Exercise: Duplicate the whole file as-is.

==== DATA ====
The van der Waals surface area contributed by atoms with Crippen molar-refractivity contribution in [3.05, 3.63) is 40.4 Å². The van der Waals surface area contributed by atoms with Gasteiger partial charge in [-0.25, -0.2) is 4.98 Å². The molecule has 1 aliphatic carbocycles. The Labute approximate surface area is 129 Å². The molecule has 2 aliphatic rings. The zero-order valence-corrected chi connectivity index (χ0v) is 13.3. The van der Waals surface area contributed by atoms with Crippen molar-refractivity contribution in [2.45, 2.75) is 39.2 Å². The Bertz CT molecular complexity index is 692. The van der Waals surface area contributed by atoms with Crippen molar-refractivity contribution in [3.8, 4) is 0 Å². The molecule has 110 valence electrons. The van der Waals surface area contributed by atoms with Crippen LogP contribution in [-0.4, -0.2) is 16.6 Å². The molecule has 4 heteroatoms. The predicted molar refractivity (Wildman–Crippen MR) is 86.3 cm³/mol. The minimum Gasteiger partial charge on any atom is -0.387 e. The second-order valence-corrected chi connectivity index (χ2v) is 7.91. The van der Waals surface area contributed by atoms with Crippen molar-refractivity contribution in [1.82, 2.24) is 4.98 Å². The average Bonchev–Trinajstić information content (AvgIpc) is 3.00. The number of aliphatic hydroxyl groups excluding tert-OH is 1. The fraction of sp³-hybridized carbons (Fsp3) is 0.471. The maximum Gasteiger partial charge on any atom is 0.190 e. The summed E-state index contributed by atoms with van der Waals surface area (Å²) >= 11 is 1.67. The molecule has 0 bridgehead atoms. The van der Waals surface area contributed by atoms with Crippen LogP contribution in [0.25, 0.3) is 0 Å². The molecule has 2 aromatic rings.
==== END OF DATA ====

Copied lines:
The van der Waals surface area contributed by atoms with Crippen molar-refractivity contribution in [3.05, 3.63) is 40.4 Å². The van der Waals surface area contributed by atoms with Gasteiger partial charge in [-0.25, -0.2) is 4.98 Å². The molecule has 1 aliphatic carbocycles. The Labute approximate surface area is 129 Å². The molecule has 2 aliphatic rings. The zero-order valence-corrected chi connectivity index (χ0v) is 13.3. The van der Waals surface area contributed by atoms with Crippen molar-refractivity contribution in [2.45, 2.75) is 39.2 Å². The Bertz CT molecular complexity index is 692. The van der Waals surface area contributed by atoms with Crippen molar-refractivity contribution in [3.8, 4) is 0 Å². The molecule has 110 valence electrons. The van der Waals surface area contributed by atoms with Crippen LogP contribution in [-0.4, -0.2) is 16.6 Å². The molecule has 4 heteroatoms. The predicted molar refractivity (Wildman–Crippen MR) is 86.3 cm³/mol. The minimum Gasteiger partial charge on any atom is -0.387 e. The second-order valence-corrected chi connectivity index (χ2v) is 7.91. The van der Waals surface area contributed by atoms with Crippen molar-refractivity contribution in [1.82, 2.24) is 4.98 Å². The average Bonchev–Trinajstić information content (AvgIpc) is 3.00. The number of aliphatic hydroxyl groups excluding tert-OH is 1. The fraction of sp³-hybridized carbons (Fsp3) is 0.471. The maximum Gasteiger partial charge on any atom is 0.190 e. The summed E-state index contributed by atoms with van der Waals surface area (Å²) >= 11 is 1.67. The molecule has 0 bridgehead atoms. The van der Waals surface area contributed by atoms with Crippen LogP contribution in [0.25, 0.3) is 0 Å². The molecule has 2 aromatic rings.